Without an easy check-in-the-box to apply, many substance abuse facilities simply don’t know what to with a transitioning individual.
BY DR. RONAYE CALVERT
Picture it: West Hollywood, California, 2016. It was a hot day, white petals fallen from nearby trees lined the pavement and the smell of a freshly lit cigarette filled the air. A teary-eyed and slight individual stood on the red brick patio leading to the front door, a black bag filled with some scattered belongings clenched tightly in hand. We stood for a while, sharing our names and hometowns, discussing traffic and weather, and then embraced and stepped inside. No, this is not Sophia Petrillo and this was not a Golden Girls flashback. This is Dr. Ronaye Calvert and the individual who entered treatment at Revive Detox that day changed my life.
The admission process required an extensive conversation by phone and an hour-long drive to get to the facility—a delay caused by both traffic and fear. This IS Los Angeles…need I even explain the traffic? But, the fear was far more difficult to overcome: A fear of judgement, based upon wreckage caused by bad decisions and self-hatred coupled with a string of well-intentioned treatment facilities whose actions had caused more harm than they could ever know.
During the intake process, I learned that, after painstaking efforts to come to terms with their identity, this individual came to identify as female. While her gender identity was not immediately apparent based upon physical appearance, her identification as female made this an indisputable truth, which proved vexing for the many treatment programs she had previously entered. Particularly troubling is that these programs had advertised themselves as proudly offering LGBTQ-specific treatment tracks. She had been treated as a “gay male,” and thus, placed in bedrooms with males. As a result of ignorance and our treatment industry’s ongoing tendency to place business needs over clinical needs, she endured the same horrific pattern at each new facility: teasing, leading to ridicule, leading to ostracization, and finally, the dreaded moment of being asked to leave the program due to making other residents “uncomfortable.”
The desire to market to an LGBTQ community dealing with deadly substance abuse issues is increasing; however, the necessary expertise and familiarity with the community is not growing at the same pace. Without an easy check-in-the-box to apply, many facilities simply don’t know what to with a “transitioning” individual.
The desire to market to an LGBTQ community dealing with deadly substance abuse issues is increasing; however, the necessary expertise and familiarity with the community is not growing at the same pace.”
As I listened and swallowed the tears building in the back of my throat, I began conjuring my strength and turning my resolve to becoming a part of the solution. I listened particularly for ways in which I could make this treatment experience a productive and corrective one. How could Revive Detox be made into a safe home for this individual? While we spoke, she revealed a long-held desire to sleep in a white nightgown with lace trim, ever since watching The Nutcracker and being mesmerized by Clara floating through the air. Scarce funds coupled with addiction meant priorities had been elsewhere, but had she even able to obtain one, she’d never had a safe place (including home) to wear it. Conversations centered around desires like this one were squashed quickly in other programs. Should it be that outlandish or inappropriate to honor the needs of an individual when we are advertising ourselves as “individualized” treatment programs?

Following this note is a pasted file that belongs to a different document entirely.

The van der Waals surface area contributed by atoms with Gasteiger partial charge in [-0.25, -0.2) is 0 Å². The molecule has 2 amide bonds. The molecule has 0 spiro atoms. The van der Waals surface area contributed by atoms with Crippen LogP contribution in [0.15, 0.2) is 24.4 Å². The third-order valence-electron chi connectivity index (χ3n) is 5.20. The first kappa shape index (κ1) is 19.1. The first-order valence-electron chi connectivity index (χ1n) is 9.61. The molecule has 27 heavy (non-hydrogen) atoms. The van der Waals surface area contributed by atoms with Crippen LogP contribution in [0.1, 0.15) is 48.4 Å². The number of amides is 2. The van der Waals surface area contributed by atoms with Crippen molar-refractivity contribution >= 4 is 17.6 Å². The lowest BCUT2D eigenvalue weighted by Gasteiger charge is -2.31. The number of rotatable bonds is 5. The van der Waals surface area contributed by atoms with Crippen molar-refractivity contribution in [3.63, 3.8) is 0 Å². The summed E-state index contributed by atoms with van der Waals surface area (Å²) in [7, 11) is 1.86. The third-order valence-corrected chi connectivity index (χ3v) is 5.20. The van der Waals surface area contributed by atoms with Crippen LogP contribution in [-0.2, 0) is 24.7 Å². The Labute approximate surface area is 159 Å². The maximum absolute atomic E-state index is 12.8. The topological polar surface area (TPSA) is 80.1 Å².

That evening we made certain our client slept in her very first white cotton nightgown with lace trim.
Months later, I was arriving at the facility to introduce myself to the members of a visiting AA panel, when I heard a familiar voice call out to me from the patio. Stunned, I was greeted by my former client’s beaming face. After another embrace, she related that the experience at our facility had begun a new pattern of better decision-making, improved self-acceptance and, at least for those months, continued sobriety.
I don’t share this story to pat myself or our facility on the back, and it must be noted that there are many colleagues of mine who serve clients such as this with compassion and care just as we do. I share this because LGBTQ is not a buzz-word, nor a ready-made target for marketing. No, it is an identification that needs to be not only recognized, but celebrated. Caring for members of this community is a privilege and cannot be seen as a burden.
To my peers and colleagues, I ask that you truly educate yourselves. The LGBTQ community is ready and willing to teach you. To our LGBTQ community of clients and potential clients, I ask that you continue to self-advocate until our treatment industry catches up to you. My hope is that one day we will all achieve our own version of a safe home, equipped with a white nightgown with lace trim, and people who deeply care about us.